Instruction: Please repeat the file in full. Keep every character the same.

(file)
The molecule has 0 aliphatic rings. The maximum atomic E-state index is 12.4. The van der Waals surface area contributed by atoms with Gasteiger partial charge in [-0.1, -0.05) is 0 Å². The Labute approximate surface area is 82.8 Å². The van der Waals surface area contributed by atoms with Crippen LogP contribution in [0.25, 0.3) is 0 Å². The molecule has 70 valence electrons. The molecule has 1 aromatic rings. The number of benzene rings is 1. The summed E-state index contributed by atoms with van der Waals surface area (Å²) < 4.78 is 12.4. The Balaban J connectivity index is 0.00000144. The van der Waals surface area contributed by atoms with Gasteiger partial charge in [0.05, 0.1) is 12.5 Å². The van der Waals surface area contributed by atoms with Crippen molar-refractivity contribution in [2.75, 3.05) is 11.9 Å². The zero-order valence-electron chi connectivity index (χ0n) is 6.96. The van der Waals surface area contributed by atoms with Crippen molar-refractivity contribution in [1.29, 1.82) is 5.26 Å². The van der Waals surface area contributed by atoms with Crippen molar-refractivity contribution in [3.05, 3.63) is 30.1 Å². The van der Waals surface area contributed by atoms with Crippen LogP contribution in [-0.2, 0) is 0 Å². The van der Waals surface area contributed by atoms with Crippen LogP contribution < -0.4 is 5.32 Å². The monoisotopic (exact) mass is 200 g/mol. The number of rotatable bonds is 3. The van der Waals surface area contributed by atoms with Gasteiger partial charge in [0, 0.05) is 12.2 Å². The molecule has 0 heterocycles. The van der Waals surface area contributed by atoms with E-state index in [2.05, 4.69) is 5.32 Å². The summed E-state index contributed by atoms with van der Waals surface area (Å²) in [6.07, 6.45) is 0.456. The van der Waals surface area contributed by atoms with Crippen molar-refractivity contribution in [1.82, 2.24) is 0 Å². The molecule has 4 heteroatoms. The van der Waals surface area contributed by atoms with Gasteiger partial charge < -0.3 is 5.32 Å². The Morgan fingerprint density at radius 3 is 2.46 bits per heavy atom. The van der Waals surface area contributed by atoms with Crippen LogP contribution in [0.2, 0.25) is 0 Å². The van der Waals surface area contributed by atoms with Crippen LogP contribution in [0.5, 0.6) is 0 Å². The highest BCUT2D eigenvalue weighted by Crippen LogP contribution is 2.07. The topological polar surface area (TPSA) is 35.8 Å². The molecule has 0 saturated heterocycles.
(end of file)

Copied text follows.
The molecule has 0 aliphatic rings. The maximum atomic E-state index is 12.4. The van der Waals surface area contributed by atoms with Gasteiger partial charge in [-0.1, -0.05) is 0 Å². The Labute approximate surface area is 82.8 Å². The van der Waals surface area contributed by atoms with Crippen LogP contribution in [0.25, 0.3) is 0 Å². The molecule has 70 valence electrons. The molecule has 1 aromatic rings. The number of benzene rings is 1. The summed E-state index contributed by atoms with van der Waals surface area (Å²) < 4.78 is 12.4. The Balaban J connectivity index is 0.00000144. The van der Waals surface area contributed by atoms with Gasteiger partial charge in [0.05, 0.1) is 12.5 Å². The van der Waals surface area contributed by atoms with Crippen molar-refractivity contribution in [2.75, 3.05) is 11.9 Å². The zero-order valence-electron chi connectivity index (χ0n) is 6.96. The van der Waals surface area contributed by atoms with Crippen molar-refractivity contribution in [1.29, 1.82) is 5.26 Å². The van der Waals surface area contributed by atoms with Crippen molar-refractivity contribution in [3.05, 3.63) is 30.1 Å². The van der Waals surface area contributed by atoms with Crippen LogP contribution in [-0.2, 0) is 0 Å². The van der Waals surface area contributed by atoms with Crippen LogP contribution < -0.4 is 5.32 Å². The monoisotopic (exact) mass is 200 g/mol. The number of rotatable bonds is 3. The van der Waals surface area contributed by atoms with Gasteiger partial charge in [0, 0.05) is 12.2 Å². The molecule has 0 heterocycles. The van der Waals surface area contributed by atoms with E-state index in [2.05, 4.69) is 5.32 Å². The summed E-state index contributed by atoms with van der Waals surface area (Å²) in [6.07, 6.45) is 0.456. The van der Waals surface area contributed by atoms with Crippen molar-refractivity contribution in [1.82, 2.24) is 0 Å². The molecule has 4 heteroatoms. The van der Waals surface area contributed by atoms with Gasteiger partial charge < -0.3 is 5.32 Å². The Morgan fingerprint density at radius 3 is 2.46 bits per heavy atom. The van der Waals surface area contributed by atoms with Crippen LogP contribution in [0.2, 0.25) is 0 Å². The van der Waals surface area contributed by atoms with Crippen LogP contribution in [0.5, 0.6) is 0 Å². The highest BCUT2D eigenvalue weighted by Crippen LogP contribution is 2.07. The topological polar surface area (TPSA) is 35.8 Å². The molecule has 0 saturated heterocycles.